Assignment 4

- Exercise
9.9
**(12 marks)**

We
use a very simple ontology to make the examples easier:

**a**.
*Horse*(*x*) *⇒ **Mammal*(*x*)

*Cow*(*x*) *⇒ **Mammal*(*x*)

*Pig*(*x*) *⇒ **Mammal*(*x*)

**b**.
*Offspring*(*x, y*) *∧ **Horse*(*y*) *⇒ **Horse*(*x*)

**c**.
*Horse*(*Bluebeard*)

**d**.
*Parent*(*Bluebeard,Charlie*)

**e**. *Offspring*(*x, y*) *⇒
**Parent*(*y, x*)

*Parent*(*x, y*) *⇒
**Offspring*(*y, x*)

(Note
we couldn’t do *Offspring*(*x, y*) *⇔ **Parent*(*y, x*) because that is
not in the form

expected by Generalized Modus Ponens.)

**f**.
*Mammal*(*x*) *⇒ **Parent*(*G*(*x*)*, x*) (here *G *is a Skolem function).

- Exercise
9.10
**a, b (6mark)**

This questions deals with the subject of looping in
backward-chaining proofs. A loop is bound to occur whenever a subgoal arises that is a substitution instance of one of
the goals on the stack. Not all loops can be caught this way, of course, otherwise we would have a way to solve the halting
problem.

**a**. The proof tree is shown in Figure S9.1. The
branch with *Offspring*(*Bluebeard, y*) and *Parent*(*y,Bluebeard*) repeats
indefinitely, so the rest of the proof is never reached.

**b**. We get an infinite loop because of rule **b**,
*Offspring*(*x, y*) *∧ **Horse*(*y*) *⇒ **Horse*(*x*). The specific
loop appearing in the figure arises because of the ordering of the clauses—it
would be better to order *Horse*(*Bluebeard*) before the rule from **b**. However, a
loop will occur no matter which way the rules are ordered if the theorem-prover is asked for all solutions.

- Exercise
13.6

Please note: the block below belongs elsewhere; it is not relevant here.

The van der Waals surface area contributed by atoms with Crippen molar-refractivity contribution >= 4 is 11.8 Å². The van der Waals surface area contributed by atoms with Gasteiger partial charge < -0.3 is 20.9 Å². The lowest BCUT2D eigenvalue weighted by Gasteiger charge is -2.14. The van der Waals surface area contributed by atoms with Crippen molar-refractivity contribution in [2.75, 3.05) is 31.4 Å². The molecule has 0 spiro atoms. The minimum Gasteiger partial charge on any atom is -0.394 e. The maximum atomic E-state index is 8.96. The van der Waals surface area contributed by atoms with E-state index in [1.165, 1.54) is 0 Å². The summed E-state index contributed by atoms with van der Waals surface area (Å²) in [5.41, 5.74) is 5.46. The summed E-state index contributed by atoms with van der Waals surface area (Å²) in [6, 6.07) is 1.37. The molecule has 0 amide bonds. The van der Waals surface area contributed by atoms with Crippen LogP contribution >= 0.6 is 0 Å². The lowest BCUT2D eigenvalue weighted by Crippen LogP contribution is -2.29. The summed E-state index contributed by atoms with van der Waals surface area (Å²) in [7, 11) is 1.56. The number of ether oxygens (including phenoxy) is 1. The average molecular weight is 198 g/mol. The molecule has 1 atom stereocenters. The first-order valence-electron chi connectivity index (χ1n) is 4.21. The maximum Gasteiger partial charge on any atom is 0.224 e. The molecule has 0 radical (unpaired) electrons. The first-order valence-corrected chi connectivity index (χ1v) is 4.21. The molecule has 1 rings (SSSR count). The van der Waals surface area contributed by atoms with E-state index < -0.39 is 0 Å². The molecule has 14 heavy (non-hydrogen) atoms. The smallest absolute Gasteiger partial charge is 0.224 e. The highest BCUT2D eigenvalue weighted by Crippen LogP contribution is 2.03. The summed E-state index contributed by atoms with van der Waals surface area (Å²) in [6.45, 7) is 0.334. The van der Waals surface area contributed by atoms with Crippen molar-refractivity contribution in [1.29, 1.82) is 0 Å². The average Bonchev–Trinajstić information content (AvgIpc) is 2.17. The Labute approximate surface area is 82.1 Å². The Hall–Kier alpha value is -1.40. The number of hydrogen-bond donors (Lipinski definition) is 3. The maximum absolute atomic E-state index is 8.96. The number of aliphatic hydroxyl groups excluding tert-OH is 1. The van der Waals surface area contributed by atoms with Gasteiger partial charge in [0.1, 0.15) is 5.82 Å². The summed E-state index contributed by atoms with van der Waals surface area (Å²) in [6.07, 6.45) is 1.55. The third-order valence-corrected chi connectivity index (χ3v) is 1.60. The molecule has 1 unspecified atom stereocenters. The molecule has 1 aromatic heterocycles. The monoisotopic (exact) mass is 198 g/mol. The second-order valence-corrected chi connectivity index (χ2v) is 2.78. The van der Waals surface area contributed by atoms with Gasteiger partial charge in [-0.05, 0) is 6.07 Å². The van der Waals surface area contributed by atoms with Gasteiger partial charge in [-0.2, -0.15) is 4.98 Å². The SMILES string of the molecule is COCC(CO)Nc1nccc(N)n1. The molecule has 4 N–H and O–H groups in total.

**(8 marks)**

**a**.
This asks for the probability that *Toothache *is true.

*P*(*toothache*) = 0*.*108 + 0*.*012 + 0*.*016 + 0*.*064 = 0*.*2

**b**.
This asks for the vector of probability values for the random variable *Cavity*.
It has two values, which we list in the order *<**true**, **false**>*. First add up 0*.*108 + 0*.*012 + 0*.*072 + 0*.*008 = 0*.*2. Then we have **P**(*Cavity*) = *<*0*.*2*, *0*.*8*> **.*

**c**.
This asks for the vector of probability values for *Toothache*, given that
*Cavity *is true.

**P**(*Toothache**|**cavity*) =* <*(*.*108 + *.*012)*/*0*.*2*, *(0*.*072 + 0*.*008)*/*0*.*2*> *= *<*0*.*6*, *0*.*4*>*

**d**.
This asks for the vector of probability values for *Cavity*, given that
either *Toothache *or *Catch *is true. First compute *P*(*toothache **∨**catch*) = 0*.*108+0*.*012+0*.*016+0*.*064+ 0*.*072 + 0*.*144 = 0*.*416. Then

**P**(*Cavity**|**toothache** **∨ **catch*)

=*<*(0*.*108 + 0*.*012 + 0*.*072)*/*0*.*416*, *(0*.*016 + 0*.*064 + 0*.*144)*/*0*.*416*>*

* *= <0*.*4615*, *0*.*5384>

- Exercise
13.8
**(6 marks)**

We are given the following information:

*P*(*test**|disease*) = 0*.*99

*P*(*￢test|￢disease*)
= 0*.*99

*P*(*disease*) = 0*.*0001

and the observation *test*.
What the patient is concerned about is *P*(*disease**|test*).
Roughly speaking, the reason it is a good thing that the disease is rare is
that *P*(*disease**|test*) is proportional
to *P*(*disease*), so a lower prior for *disease *will mean a
lower value for *P*(*disease**|test*). Roughly
speaking, if 10,000 people take the test, we expect 1 to actually have the